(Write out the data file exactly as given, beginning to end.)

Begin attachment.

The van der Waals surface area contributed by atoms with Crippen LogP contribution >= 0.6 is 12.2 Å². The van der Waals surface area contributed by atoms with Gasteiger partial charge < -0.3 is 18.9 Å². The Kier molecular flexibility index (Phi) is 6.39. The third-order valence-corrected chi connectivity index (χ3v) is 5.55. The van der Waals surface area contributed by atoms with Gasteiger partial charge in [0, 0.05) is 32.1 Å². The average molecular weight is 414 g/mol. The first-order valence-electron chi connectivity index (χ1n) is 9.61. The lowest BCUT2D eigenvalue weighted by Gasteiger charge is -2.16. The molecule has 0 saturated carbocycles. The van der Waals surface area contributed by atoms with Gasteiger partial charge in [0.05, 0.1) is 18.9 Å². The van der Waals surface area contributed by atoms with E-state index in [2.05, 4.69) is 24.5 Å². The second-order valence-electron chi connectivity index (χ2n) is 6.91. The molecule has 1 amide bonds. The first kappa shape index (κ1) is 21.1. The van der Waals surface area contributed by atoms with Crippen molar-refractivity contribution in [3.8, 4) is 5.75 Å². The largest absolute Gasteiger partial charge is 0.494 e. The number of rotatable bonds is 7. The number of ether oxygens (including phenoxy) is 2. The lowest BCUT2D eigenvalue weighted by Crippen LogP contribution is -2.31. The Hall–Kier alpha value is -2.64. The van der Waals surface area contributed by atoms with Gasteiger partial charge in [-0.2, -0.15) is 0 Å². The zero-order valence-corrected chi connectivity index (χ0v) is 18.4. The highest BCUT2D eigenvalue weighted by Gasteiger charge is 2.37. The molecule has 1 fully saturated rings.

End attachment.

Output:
The van der Waals surface area contributed by atoms with Crippen LogP contribution >= 0.6 is 12.2 Å². The van der Waals surface area contributed by atoms with Gasteiger partial charge < -0.3 is 18.9 Å². The Kier molecular flexibility index (Phi) is 6.39. The third-order valence-corrected chi connectivity index (χ3v) is 5.55. The van der Waals surface area contributed by atoms with Gasteiger partial charge in [0, 0.05) is 32.1 Å². The average molecular weight is 414 g/mol. The first-order valence-electron chi connectivity index (χ1n) is 9.61. The lowest BCUT2D eigenvalue weighted by Gasteiger charge is -2.16. The molecule has 0 saturated carbocycles. The van der Waals surface area contributed by atoms with Gasteiger partial charge in [0.05, 0.1) is 18.9 Å². The van der Waals surface area contributed by atoms with E-state index in [2.05, 4.69) is 24.5 Å². The second-order valence-electron chi connectivity index (χ2n) is 6.91. The molecule has 1 amide bonds. The first kappa shape index (κ1) is 21.1. The van der Waals surface area contributed by atoms with Crippen molar-refractivity contribution in [3.8, 4) is 5.75 Å². The largest absolute Gasteiger partial charge is 0.494 e. The number of rotatable bonds is 7. The number of ether oxygens (including phenoxy) is 2. The lowest BCUT2D eigenvalue weighted by Crippen LogP contribution is -2.31. The Hall–Kier alpha value is -2.64. The van der Waals surface area contributed by atoms with Gasteiger partial charge in [-0.2, -0.15) is 0 Å². The zero-order valence-corrected chi connectivity index (χ0v) is 18.4. The highest BCUT2D eigenvalue weighted by Gasteiger charge is 2.37. The molecule has 1 fully saturated rings.